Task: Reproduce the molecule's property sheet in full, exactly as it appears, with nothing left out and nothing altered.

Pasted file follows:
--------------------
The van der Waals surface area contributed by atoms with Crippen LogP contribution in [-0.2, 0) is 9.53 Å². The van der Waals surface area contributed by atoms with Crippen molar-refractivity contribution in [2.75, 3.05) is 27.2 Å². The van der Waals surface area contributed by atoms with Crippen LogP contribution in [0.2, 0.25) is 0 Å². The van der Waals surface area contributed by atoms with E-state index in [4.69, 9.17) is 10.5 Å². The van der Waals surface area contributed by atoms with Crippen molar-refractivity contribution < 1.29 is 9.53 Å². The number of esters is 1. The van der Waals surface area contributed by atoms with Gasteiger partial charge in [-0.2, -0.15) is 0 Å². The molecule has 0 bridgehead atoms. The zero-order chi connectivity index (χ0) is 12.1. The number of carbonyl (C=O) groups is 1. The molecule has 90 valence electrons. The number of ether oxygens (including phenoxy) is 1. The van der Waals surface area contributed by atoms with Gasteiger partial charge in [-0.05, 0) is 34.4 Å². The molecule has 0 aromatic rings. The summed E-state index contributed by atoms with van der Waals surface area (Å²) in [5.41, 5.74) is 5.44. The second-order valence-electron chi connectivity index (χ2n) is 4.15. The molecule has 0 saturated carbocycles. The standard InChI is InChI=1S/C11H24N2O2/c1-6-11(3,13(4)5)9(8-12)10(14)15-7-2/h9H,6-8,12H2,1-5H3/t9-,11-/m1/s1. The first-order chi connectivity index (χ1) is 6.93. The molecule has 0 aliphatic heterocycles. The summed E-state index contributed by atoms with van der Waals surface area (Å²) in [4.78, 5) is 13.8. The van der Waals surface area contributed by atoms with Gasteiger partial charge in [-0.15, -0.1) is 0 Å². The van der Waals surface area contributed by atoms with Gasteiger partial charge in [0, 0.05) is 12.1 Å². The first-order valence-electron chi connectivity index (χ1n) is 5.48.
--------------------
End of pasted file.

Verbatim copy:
The van der Waals surface area contributed by atoms with Crippen LogP contribution in [-0.2, 0) is 9.53 Å². The van der Waals surface area contributed by atoms with Crippen molar-refractivity contribution in [2.75, 3.05) is 27.2 Å². The van der Waals surface area contributed by atoms with Crippen LogP contribution in [0.2, 0.25) is 0 Å². The van der Waals surface area contributed by atoms with E-state index in [4.69, 9.17) is 10.5 Å². The van der Waals surface area contributed by atoms with Crippen molar-refractivity contribution < 1.29 is 9.53 Å². The number of esters is 1. The van der Waals surface area contributed by atoms with Gasteiger partial charge in [-0.2, -0.15) is 0 Å². The molecule has 0 bridgehead atoms. The zero-order chi connectivity index (χ0) is 12.1. The number of carbonyl (C=O) groups is 1. The molecule has 90 valence electrons. The number of ether oxygens (including phenoxy) is 1. The van der Waals surface area contributed by atoms with Gasteiger partial charge in [-0.05, 0) is 34.4 Å². The molecule has 0 aromatic rings. The summed E-state index contributed by atoms with van der Waals surface area (Å²) in [5.41, 5.74) is 5.44. The second-order valence-electron chi connectivity index (χ2n) is 4.15. The molecule has 0 saturated carbocycles. The standard InChI is InChI=1S/C11H24N2O2/c1-6-11(3,13(4)5)9(8-12)10(14)15-7-2/h9H,6-8,12H2,1-5H3/t9-,11-/m1/s1. The first-order chi connectivity index (χ1) is 6.93. The molecule has 0 aliphatic heterocycles. The summed E-state index contributed by atoms with van der Waals surface area (Å²) in [4.78, 5) is 13.8. The van der Waals surface area contributed by atoms with Gasteiger partial charge in [-0.15, -0.1) is 0 Å². The van der Waals surface area contributed by atoms with Gasteiger partial charge in [0, 0.05) is 12.1 Å². The first-order valence-electron chi connectivity index (χ1n) is 5.48.